The loading procedure for both of our percussion revolvers required them to be placed on half cock so the cylinders would spin freely. A measured amount of powder — black powder is measured by volume, not weight like smokeless powder — is poured into a single chamber at a time into the front of the cylinder, then a lubed wad is placed in the chamber followed by a round ball. We used some Thompson Center pre-lubed wads with Natural Lube 1000 Plus Bore Butter and some Ox-Yoke Wonder Wads we had on hand. The ram rod is then used to press-fit the lead ball into the chamber. The ball diameter (0.457 inch) is slightly larger than the chamber and barrel, and when rammed into the cylinder, a slight ring of lead is cut from the ball, indicating the ball is sealed in the chamber. For extra caution and so as not to ignite additional chambers when fired as well as to relieve fouling, we placed more TC Bore Butter lube on top of the ball. Some testers have used everything from Crisco and Vaseline to axle grease on top of the balls, but best practice is to use a grease specifically made for muzzleloaders. After all six chambers are loaded, then the percussion caps are placed onto each nipple. Using a capper makes this step easier. It is important to ensure the caps are securely pushed onto the nipple. The nipples are slightly larger that the caps, so the cap, too, is press fit onto the nipple. If a cap is not secure and falls off during firing, the least you will have is a loose cap that jams the rotation of the cylinder. Worse, you might have multiple chambers fire at the same time, which is dangerous. So getting the caps installed on the nipples properly is worth paying attention to.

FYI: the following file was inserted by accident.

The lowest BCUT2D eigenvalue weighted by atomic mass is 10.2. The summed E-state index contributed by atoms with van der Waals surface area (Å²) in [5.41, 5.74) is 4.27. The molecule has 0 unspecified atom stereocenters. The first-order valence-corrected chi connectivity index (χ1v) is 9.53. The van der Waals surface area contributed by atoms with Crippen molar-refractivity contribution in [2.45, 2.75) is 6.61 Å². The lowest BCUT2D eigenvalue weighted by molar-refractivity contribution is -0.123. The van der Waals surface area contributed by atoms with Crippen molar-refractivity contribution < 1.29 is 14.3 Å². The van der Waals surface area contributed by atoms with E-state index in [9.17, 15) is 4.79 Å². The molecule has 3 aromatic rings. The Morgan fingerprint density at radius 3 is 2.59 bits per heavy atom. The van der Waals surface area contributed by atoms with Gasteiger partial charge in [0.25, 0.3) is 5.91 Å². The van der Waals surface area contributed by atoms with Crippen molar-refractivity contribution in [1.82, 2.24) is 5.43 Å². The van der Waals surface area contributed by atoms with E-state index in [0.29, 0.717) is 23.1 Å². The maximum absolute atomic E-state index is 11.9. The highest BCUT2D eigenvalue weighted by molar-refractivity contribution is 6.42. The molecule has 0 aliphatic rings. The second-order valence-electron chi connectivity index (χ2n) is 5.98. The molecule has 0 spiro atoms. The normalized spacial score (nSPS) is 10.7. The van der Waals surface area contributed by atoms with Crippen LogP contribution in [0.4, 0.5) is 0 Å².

We used real black powder, GOEX FFFg, and a black-powder substitute, Pyrodex P. We also had on hand some Pyrodex 30-grain pellets, which we used in the Ruger. The pellets offer ease of use — no measuring — but loose powder offers the ability to fine tune your charge. We prefer to load the old-fashioned way with loose powder. Here’s what we found after we started cracking some caps on these smoky six-shooters.